The judgment is interesting to companies from all sectors, including financial services, in a number of respects:

  • The SME company is of limited means and the question of sentencing and the potential consequence of a company insolvency is addressed. SFO Director David Green has stated, “This case raised the issue about how the interests of justice are served in circumstances where the company accused of criminality has limited financial means with which to fulfil the terms of a DPA but demonstrates exemplary co-operation.” The fine was lower than the recommended guideline amount because of the risk of insolvency.
  • The bribery was discovered as a result of the SME’s US parent company implementing a global compliance programme.
  • The fine will be paid by the UK company but £2m of the disgorgement payment will be met by the US parent which is not accused of any misconduct, as a repayment of a significant proportion of the dividends that it received from the SME over the indictment period.
  • The judgment gives useful commentary on the meaning of co-operation, including the company providing comprehensive information on the initial self-report, and oral summaries of first accounts of interviewees. It also facilitated interviews, and responded promptly and completely to SFO requests for information.

UK and international corporates will follow this decision with interest. The entity and the amount involved may be modest, in this case but the guidance on several important DPA issues given by Lord Justice Leveson is crucial to any company which has any jurisdictional nexus with the UK, discovers it is affected by criminal conduct, and considers availing itself of the UK self-reporting regime.

Louise Delahunty, a partner in our White Collar Crime & Regulatory Defense practice, can provide more information if you need it.

Anti-corruption

CooleyAR’s summer holiday

The team will be taking August to recuperate after a furious few months blogging and will return in the Autumn.

However, before we pack our bags it is worth reflecting on David Cameron’s recent speech in Singapore where he addressed the threat posed by corruption worldwide. We were particularly interested in his comments on how the UK should respond to corrupt foreign companies laundering money through the UK – a topic we touched on last week. Mr Cameron announced that the Land Registry has been instructed to public data on foreign companies holding land and a consultation is taking place on expanding beneficial ownership rules to foreign companies who own property or contract with the UK Government. These are very positive steps and we will report back once these various consultations are released.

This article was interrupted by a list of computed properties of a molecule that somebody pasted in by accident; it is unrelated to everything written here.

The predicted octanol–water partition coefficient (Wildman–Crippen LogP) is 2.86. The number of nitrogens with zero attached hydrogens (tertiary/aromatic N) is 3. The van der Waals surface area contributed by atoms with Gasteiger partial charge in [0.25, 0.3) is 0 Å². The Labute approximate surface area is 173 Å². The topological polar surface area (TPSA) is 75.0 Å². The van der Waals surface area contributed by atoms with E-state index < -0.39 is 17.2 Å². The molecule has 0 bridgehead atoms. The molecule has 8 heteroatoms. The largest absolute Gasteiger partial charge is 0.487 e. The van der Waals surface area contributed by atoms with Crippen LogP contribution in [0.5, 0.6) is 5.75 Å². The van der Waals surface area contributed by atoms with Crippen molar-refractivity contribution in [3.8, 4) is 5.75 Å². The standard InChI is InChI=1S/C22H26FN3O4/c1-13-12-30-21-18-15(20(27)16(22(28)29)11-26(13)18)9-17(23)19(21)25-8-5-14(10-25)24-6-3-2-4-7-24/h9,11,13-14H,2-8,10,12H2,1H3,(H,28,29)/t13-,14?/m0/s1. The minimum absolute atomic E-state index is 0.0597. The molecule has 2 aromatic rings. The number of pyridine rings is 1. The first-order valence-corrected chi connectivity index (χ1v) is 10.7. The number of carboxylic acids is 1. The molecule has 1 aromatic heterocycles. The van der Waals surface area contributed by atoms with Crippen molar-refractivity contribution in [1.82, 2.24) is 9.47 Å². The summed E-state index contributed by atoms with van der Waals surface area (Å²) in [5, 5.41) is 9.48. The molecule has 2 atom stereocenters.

The speech is available in full here, and the relevant passage is below:

“Now with £122 billion of property in England and Wales owned by offshore companies we know that some high-value properties – particularly in London – are being bought by people overseas through anonymous shell companies, some of them with plundered or laundered cash. Just last week, there were allegations of links between a former Kazakh secret police chief and a London property portfolio worth nearly £150 million.

I’m determined that the UK must not become a safe haven for corrupt money from around the world. We need to stop corrupt officials or organised criminals using anonymous shell companies to invest their ill-gotten gains in London property, without being tracked down.

People like convicted Nigerian fraudster James Ibori, who owned property in St John’s Wood, Hampstead, Regent’s Park, Dorset all paid for with money stolen from some of the world’s poorest people. So we have got to find ways to make property ownership by foreign companies much more transparent.

There may be a number of ways we can do this, for example extending what we currently ask of UK companies to foreign companies too. And we will consult on the best way forward.

But as a first step, I have asked the Land Registry to publish this autumn data on which foreign companies own which land and property titles in England and Wales. This will apply to around 100,000 titles held on the Land Register and will show for the first time the full set of titles owned by foreign companies.

And we will also look carefully at the case for insisting that any non-UK company wishing to bid on a contract with the UK government should also publically state who really owns it using the government’s buying power as a if you like, battering ram for greater corporate transparency around the world.